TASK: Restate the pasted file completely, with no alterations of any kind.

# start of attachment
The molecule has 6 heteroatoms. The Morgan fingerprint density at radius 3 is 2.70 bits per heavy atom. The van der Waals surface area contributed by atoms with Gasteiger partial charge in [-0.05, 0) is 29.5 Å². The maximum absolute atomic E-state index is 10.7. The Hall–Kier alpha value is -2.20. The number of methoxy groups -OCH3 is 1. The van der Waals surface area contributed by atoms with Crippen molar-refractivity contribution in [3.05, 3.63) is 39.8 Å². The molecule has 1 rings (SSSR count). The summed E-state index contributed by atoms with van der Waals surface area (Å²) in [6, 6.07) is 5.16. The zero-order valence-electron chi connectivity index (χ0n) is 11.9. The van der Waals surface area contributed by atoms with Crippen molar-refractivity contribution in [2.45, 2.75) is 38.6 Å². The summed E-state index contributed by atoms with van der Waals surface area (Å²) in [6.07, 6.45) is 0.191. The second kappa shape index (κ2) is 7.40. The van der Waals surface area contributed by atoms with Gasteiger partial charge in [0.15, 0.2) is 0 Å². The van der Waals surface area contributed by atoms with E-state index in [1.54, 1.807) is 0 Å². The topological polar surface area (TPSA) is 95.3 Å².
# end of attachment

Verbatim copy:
The molecule has 6 heteroatoms. The Morgan fingerprint density at radius 3 is 2.70 bits per heavy atom. The van der Waals surface area contributed by atoms with Gasteiger partial charge in [-0.05, 0) is 29.5 Å². The maximum absolute atomic E-state index is 10.7. The Hall–Kier alpha value is -2.20. The number of methoxy groups -OCH3 is 1. The van der Waals surface area contributed by atoms with Crippen molar-refractivity contribution in [3.05, 3.63) is 39.8 Å². The molecule has 1 rings (SSSR count). The summed E-state index contributed by atoms with van der Waals surface area (Å²) in [6, 6.07) is 5.16. The zero-order valence-electron chi connectivity index (χ0n) is 11.9. The van der Waals surface area contributed by atoms with Crippen molar-refractivity contribution in [2.45, 2.75) is 38.6 Å². The summed E-state index contributed by atoms with van der Waals surface area (Å²) in [6.07, 6.45) is 0.191. The second kappa shape index (κ2) is 7.40. The van der Waals surface area contributed by atoms with Gasteiger partial charge in [0.15, 0.2) is 0 Å². The van der Waals surface area contributed by atoms with E-state index in [1.54, 1.807) is 0 Å². The topological polar surface area (TPSA) is 95.3 Å².